Egolf: January session just the beginning of large scale reform

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By Tris DeRoma

As a parade of major legislation on gun control, education and energy makes its way to the senate in the New Mexico Legislature, Democratic House Speaker Brian Egolf  (D-47) said it’s only the beginning of a bigger plan. And no, the Democratic majority is not trying to run the state’s oil and gas industry out of the state.

“I can’t say there’s been probably 10-to-1 this session conversations appreciating the industry, thanking the industry for making contributions to the state for making the surplus possible and enabling us to engage in an education moon shot,” Egolf said. “A war on oil and gas is a figment of the imagination of the House minority.”

He also addressed criticism that Gov. Michelle Lujan Grisham’s request for a $500 million increase in education funding that the legislature is trying to meet is just a small part of a five-year plan to fully fund public education.

“For anyone that says we need to do more in terms of dollars this year, I would just say… ‘how do you hire 6,000 or so teachers by Sept. 1?’ It’s impossible. This reform is the first year of a five-year effort, so a $500 million increase will be further increased next year and then the year after that and then the year after that.”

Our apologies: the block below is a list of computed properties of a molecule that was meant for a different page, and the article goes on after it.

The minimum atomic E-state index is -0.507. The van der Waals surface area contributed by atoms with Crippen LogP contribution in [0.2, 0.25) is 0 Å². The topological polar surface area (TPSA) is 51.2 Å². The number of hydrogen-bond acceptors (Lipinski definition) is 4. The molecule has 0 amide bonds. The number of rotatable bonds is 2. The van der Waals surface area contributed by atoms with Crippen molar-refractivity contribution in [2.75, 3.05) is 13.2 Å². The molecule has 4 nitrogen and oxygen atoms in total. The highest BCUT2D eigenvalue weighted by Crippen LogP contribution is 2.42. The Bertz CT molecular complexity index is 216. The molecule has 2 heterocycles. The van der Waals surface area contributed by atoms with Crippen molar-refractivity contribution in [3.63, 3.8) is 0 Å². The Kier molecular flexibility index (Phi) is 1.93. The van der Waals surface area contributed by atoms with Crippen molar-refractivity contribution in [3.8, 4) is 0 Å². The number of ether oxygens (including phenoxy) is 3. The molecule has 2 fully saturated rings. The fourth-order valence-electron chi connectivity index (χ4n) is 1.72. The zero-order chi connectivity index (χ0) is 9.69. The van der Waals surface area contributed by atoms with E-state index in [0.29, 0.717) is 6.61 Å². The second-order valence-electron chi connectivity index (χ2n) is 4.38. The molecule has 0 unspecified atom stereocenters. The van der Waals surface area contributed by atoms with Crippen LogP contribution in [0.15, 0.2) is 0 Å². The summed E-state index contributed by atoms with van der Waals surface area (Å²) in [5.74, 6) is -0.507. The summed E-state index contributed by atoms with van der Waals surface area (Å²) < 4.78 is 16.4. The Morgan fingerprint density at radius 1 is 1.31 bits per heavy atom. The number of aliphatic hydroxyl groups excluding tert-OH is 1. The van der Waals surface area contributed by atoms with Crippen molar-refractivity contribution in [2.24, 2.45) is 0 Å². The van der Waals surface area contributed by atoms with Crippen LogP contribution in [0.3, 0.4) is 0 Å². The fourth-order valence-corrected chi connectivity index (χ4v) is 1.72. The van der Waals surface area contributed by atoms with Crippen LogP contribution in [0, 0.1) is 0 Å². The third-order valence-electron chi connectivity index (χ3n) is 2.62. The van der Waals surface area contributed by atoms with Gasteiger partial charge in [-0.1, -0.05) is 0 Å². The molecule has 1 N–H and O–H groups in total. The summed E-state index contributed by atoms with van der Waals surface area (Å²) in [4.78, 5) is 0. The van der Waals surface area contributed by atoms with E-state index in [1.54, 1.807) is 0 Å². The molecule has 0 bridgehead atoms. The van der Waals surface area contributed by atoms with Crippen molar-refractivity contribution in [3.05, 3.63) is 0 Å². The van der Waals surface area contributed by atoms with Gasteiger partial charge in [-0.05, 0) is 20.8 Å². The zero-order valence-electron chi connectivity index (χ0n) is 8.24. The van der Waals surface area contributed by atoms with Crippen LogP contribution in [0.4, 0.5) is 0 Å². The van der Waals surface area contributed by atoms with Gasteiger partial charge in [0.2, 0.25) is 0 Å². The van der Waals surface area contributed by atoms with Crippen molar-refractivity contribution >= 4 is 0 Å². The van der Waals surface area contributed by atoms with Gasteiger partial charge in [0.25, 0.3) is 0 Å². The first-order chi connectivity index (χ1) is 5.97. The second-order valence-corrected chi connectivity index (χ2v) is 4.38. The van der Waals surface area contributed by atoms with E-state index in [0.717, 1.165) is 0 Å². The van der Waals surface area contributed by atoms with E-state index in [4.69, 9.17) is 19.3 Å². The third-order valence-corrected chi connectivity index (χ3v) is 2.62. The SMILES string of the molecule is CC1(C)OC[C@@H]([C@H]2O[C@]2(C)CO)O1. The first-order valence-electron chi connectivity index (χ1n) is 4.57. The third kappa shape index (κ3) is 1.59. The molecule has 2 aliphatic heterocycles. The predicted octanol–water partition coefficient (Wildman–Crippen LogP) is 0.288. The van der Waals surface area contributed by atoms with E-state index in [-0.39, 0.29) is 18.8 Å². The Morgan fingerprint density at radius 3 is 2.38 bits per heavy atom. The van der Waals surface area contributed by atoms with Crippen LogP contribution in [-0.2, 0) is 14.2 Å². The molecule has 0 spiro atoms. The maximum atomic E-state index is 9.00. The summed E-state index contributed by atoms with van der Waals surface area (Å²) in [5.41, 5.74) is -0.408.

Egolf said education reform is also about using those dollars wisely.

“Part of this is not just one-time dollars but its also increasing funding for our colleges that train teachers. It’s about recruitment from educators, and it’s about putting in place systems that we need to have to make sure we have high-quality teachers in every school,” Egolf said. “If we put out that much money without making sure we’re hiring the right kind of people, and without making sure that the school district has the capacity to spend it without waste, we would be doing a big disservice to the taxpayer. We have to make sure the resources are spent wisely.”

As for gun control, Egolf sees the legislation passing through the House and onto the Senate as pieces in a puzzle to stop mass shootings and other forms of gun violence.

“It’s not acceptable. We have to get a handle on every facet of the problem, to making our schools more secure, to making sure guns don’t get into the hands of people that want to murder our children in their classroom. I’m proud of the House for sending three bills to the Senate to start addressing the problem. I hope the Senate will continue them and send them to the governor,” Egolf said.

The bills will help stop gun violence in other areas also, according to Egolf.

“Today is the one year anniversary of the massacre at Parkland. We need to do a lot more to keep our kids safe in school and there’s not one bill that’s going to provide the complete solution,” Egolf said.  “But, by universal background checks restricting the flow of illegal firearms into the hands of criminals, by getting concerned friends and family through intervention to keep firearms out the hands of friends and family that might want to harm themselves or others, those are two tools we can look at.”